·        Fred should have signed a contract with George Clinton and the P-Funk guys before he wrote all of their horn arrangements.
·        There are a lot of very fragile egos in the music business.
·        When technology changes, you have to adapt.
·        Prince changed everything when he arrived on the scene.
·        Fred had a family yet he barely ever mentions them. Almost completely randomly Fred mentions that, oh yeah, by the way, I married my childhood friend Gertrude. Then later, oh yeah, we had a daughter. And then, later, another. And then, later in the book, Fred mentions a son. But we never even heard about that son being born! Fred constantly mentions that he is making his decisions about what he needs to do musically so that he can make enough money to support his wife and kids back home, yet he always seems to be on the road somewhere and never at home. And we never hear anything about his family. For most of the book I was thinking that maybe Fred was a pretty crappy father. He claimed to care about supporting them but he never seemed to physically be there. But it’s not fair for me to judge. I don’t know what arrangement he made with his wife. Another thing to consider is that when a person writes a biography they chose what details and things that they want to include and what to omit. Maybe Fred purposely doesn’t include family information. Maybe there is a reason for that. I don’t know. It’s not my business. So I shouldn’t judge. Still, to me, it seems a bit weird to constantly mention making money to support the wife and kids when it seems like what he is really focused on is himself (he alludes to plenty of extra-marital activities). Just an observation. And one coming from a guy with three kids who has made a decision to put parenting first, sometimes at the expense of me getting better as a trumpet player. I’m working at it though!

·        Fred went through a dark period of addiction. Drugs and sex. Several years when music and everything else came a distant second place to the addictions. Fred spends about two pages talking about this. He says there’s enough to talk about from this period to fill another book. Hmmm. Kinda want to read that book. Reminds me of the mid to late 70’s retirement period in Miles Davis’ autobiography. Miles seems ashamed to really, truly admit what he was doing. All we know is that it was sick and twisted. Maybe some things are better left a secret. I can respect that.

So yes, all in all, a satisfying read. Thanks so much for having the courage to share your story, Mr. Wesley. You are one of the greats! I sure learned a lot and again, I’d highly recommend “Hit Me, Fred!”

Tuesday, July 19, 2011

The Innovators

This past weekend was a hot one in Philly which meant some time at the pool and some time at the grill. My two favorite grill companions are a good beer and some good music. Both were on hand last night. And dinner turned out great: grilled chicken topped with grilled fresh pineapple slices topped with some melted provolone; grilled potato slices drenched in paprika-and-nutmeg-infused butter and then topped with sour cream and fresh chives (this was the boys’ favorite – we’re gonna try a sweet potato version soon, I think); and grilled asparagus. Boy was it good!  But the thing that really knocked me out was listening to Bo Diddley play his original tune entitled (what else?!), “Bo Diddley.” Wow! I’ve had this tune on CD for a couple of year now, but it really hit me the other night. This track is crazy!! Check it out:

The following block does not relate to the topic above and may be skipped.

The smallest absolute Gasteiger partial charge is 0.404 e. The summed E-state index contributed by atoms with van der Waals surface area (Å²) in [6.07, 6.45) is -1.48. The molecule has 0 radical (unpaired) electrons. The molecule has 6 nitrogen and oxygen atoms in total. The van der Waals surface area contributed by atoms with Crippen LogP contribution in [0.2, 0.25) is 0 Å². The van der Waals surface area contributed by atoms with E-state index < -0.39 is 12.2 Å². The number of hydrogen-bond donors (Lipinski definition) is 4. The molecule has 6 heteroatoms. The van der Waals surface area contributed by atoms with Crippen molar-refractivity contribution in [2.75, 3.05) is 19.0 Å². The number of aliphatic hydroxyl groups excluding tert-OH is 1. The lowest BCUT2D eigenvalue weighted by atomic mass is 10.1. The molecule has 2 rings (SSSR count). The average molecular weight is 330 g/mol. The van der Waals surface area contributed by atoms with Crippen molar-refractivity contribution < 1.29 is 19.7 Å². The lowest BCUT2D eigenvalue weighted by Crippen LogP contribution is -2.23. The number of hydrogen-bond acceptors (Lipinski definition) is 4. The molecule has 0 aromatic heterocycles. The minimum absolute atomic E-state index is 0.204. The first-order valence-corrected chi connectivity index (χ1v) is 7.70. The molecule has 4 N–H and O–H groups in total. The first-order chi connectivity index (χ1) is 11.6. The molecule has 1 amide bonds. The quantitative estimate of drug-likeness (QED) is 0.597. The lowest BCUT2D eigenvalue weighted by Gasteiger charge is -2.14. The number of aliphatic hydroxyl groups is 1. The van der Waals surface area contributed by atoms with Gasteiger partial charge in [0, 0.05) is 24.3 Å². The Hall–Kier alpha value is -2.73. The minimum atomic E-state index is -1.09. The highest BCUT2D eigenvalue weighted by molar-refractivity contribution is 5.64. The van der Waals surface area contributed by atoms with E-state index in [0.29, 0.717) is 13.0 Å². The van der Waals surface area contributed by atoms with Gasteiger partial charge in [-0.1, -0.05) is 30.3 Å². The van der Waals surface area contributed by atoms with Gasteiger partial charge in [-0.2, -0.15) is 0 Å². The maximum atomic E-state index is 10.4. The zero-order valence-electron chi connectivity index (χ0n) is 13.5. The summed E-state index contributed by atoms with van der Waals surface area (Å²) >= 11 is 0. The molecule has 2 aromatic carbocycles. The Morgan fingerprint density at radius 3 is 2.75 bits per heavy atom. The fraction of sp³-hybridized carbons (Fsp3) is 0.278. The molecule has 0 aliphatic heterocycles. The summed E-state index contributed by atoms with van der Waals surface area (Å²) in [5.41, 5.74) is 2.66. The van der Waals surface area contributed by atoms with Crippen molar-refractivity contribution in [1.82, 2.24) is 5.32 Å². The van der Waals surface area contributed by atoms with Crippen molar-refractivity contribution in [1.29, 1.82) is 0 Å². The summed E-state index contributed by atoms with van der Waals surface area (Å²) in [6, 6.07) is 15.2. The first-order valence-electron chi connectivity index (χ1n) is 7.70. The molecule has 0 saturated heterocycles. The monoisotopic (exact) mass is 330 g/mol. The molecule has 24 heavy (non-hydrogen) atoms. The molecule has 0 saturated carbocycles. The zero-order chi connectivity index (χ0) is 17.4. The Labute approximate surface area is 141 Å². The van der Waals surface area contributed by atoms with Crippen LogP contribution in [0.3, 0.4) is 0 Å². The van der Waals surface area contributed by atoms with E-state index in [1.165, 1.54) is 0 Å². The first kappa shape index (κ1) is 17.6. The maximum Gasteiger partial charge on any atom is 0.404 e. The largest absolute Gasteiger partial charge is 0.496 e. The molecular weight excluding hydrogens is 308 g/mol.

The sound of this tune is just insane. There is a raw-ness and a level of badass-ness to this song that I just haven’t heard almost anywhere else. I tried to imagine what it must have felt like to have been listening to the radio, or jukebox, back in 1955 when this song came out. It must have scared the crap out of people. That huge, reverbed-out guitar thumping that Bo Diddley beat. The maracas shaking like crazy in tandem with the bass-heavy drums. Then there’s the singing. It’s got a blues feeling. A country feeling (I’m not talking about Merle Haggard country – although that sure is nice, too – but country as in not urban). It’s got a swagger. But it’s deeper and more historic. It feels urgent and primal. It feels natural. It’s sexy and it’s badass. I bet the kids in the know back in ’55 must have shaken whatever they had dancing to “Bo Diddley.” And I bet their parents didn’t understand and didn’t like it one bit. The guy had a square guitar, for crying out loud. This is not music for stuffy grown-ups. And it must have sounded like nothing anyone had ever heard before. Because it was like nothing that had come before. This is some innovative music. And that got me thinking.

Some of my all-time favorite musicians are true originals. They don’t sound like what had come before. They are innovators. Some of my true favorites: Jimi Hendrix, The Beatles, Stevie Wonder, John Coltrane, Charlie Parker, Sonny Rollins, Billie Holiday, Frank Sinatra, Duke Ellington, Gil Evans, and because this is more or less a trumpet blog: Louis Armstrong, Miles Davis, Dizzy Gillespie, Clifford Brown, Roy Eldridge, Lester Bowie, Clark Terry, Dave Douglas, Woody Shaw, Don Cherry, etc. Really the list goes on and on in all genres of music. But the real thing is that these musicians created something on their instruments that had never been made quite that way before. And sometimes the music they created was extremely new, maybe shockingly new.